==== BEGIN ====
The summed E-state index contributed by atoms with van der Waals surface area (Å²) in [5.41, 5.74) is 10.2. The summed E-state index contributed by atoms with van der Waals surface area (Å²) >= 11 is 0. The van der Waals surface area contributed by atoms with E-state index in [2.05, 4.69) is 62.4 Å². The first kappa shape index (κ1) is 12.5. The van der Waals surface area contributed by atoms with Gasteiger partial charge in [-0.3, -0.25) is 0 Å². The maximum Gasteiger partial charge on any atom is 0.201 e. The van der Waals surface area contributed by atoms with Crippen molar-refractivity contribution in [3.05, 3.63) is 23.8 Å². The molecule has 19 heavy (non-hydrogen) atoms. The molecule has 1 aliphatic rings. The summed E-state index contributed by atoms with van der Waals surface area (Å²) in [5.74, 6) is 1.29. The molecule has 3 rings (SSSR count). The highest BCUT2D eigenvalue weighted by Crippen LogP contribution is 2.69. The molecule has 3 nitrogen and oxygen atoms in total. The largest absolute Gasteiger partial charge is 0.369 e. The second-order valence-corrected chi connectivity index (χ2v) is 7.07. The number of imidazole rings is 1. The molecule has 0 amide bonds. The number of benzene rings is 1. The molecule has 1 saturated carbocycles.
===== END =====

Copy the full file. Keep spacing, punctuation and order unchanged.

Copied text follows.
The summed E-state index contributed by atoms with van der Waals surface area (Å²) in [5.41, 5.74) is 10.2. The summed E-state index contributed by atoms with van der Waals surface area (Å²) >= 11 is 0. The van der Waals surface area contributed by atoms with E-state index in [2.05, 4.69) is 62.4 Å². The first kappa shape index (κ1) is 12.5. The van der Waals surface area contributed by atoms with Gasteiger partial charge in [-0.3, -0.25) is 0 Å². The maximum Gasteiger partial charge on any atom is 0.201 e. The van der Waals surface area contributed by atoms with Crippen molar-refractivity contribution in [3.05, 3.63) is 23.8 Å². The molecule has 19 heavy (non-hydrogen) atoms. The molecule has 1 aliphatic rings. The summed E-state index contributed by atoms with van der Waals surface area (Å²) in [5.74, 6) is 1.29. The molecule has 3 rings (SSSR count). The highest BCUT2D eigenvalue weighted by Crippen LogP contribution is 2.69. The molecule has 3 nitrogen and oxygen atoms in total. The largest absolute Gasteiger partial charge is 0.369 e. The second-order valence-corrected chi connectivity index (χ2v) is 7.07. The number of imidazole rings is 1. The molecule has 0 amide bonds. The number of benzene rings is 1. The molecule has 1 saturated carbocycles.